# Increment binary value by 1
    Increment (with seed)
    # Increment binary value by 5, if key doesn't exist, seed it at 1000
    # Decrement binary value by 1
    Decrement (with seed)
    # Decrement binary value by 2, if key doesn't exist, seed it at 1000
    Increment & Decrement are considered part of the ‘binary’ API, and as such may still be subject to change.

    Atomicity Across Data Centers

    If you are using Cross Data Center Replication (XDCR), be sure to avoid modifying the same counter in more than one datacenter. If the same counter is modified in multiple datacenters between replications, the counter will no longer be atomic, and its value can change in unspecified ways.

    A counter must be incremented or decremented by only a single datacenter. Each datacenter must have its own set of counters that it uses — a possible implementation would be including a datacenter name in the counter document ID.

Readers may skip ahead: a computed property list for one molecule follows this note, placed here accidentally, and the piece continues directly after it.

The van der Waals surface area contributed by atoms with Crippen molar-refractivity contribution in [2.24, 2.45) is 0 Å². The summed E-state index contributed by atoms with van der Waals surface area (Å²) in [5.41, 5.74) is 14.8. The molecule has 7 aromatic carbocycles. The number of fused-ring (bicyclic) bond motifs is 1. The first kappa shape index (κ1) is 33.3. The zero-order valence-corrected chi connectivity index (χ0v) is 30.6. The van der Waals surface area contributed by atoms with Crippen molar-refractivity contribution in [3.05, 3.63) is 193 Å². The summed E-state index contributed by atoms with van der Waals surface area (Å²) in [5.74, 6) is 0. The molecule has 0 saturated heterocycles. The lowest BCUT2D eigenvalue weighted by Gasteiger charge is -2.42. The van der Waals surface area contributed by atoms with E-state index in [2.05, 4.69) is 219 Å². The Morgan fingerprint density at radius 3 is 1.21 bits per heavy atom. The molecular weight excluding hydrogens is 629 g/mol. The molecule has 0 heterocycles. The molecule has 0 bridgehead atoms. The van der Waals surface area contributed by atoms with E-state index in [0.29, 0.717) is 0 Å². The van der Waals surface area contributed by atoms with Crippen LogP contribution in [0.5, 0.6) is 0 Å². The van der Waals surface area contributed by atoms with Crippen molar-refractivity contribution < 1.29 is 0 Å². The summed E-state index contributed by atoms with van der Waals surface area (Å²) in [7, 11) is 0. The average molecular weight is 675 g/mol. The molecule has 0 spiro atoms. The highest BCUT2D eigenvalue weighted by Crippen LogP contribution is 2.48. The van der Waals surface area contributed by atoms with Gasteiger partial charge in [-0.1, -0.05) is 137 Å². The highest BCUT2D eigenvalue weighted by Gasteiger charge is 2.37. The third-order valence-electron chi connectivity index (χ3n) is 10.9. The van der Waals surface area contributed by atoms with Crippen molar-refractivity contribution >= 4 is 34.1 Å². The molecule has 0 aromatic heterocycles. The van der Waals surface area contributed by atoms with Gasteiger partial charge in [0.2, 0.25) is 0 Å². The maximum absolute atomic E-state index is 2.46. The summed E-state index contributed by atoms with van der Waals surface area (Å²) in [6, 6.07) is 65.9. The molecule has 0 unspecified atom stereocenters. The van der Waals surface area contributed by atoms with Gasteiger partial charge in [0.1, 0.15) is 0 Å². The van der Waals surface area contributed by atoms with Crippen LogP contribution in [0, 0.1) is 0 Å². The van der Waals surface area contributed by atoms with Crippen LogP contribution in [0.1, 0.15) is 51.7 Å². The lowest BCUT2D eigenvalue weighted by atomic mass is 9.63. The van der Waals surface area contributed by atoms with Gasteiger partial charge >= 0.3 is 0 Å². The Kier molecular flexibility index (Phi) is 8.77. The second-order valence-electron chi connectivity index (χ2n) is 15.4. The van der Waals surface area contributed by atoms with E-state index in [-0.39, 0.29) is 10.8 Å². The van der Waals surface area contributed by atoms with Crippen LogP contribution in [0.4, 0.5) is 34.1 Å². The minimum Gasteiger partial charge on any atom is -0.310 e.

Scoped KV Operations

    It is possible to perform scoped key-value operations on named Collections with Couchbase Server release 7.0. See the API docs for more information.

    Here is an example showing an upsert in the users collection, which lives in the travel-sample.tenant_agent_00 keyspace:

    agent_scope = bucket.scope("tenant_agent_00");
    users_collection = agent_scope.collection("users");
    content = {"name": "John Doe", "preferred_email": "johndoe111@test123.test" }
    result = users_collection.upsert("user-key", content);

    Additional Resources

    A complete Caching example for the Python 3.x SDK, using Flask, is worked through here.

    Working on just a specific path within a JSON document will reduce network bandwidth requirements - see the Sub-Document pages.

    For another way of increasing performance, reference our asynchronous programmaing options.

    Our Query Engine enables retrieval of information using the SQL-like syntax of N1QL.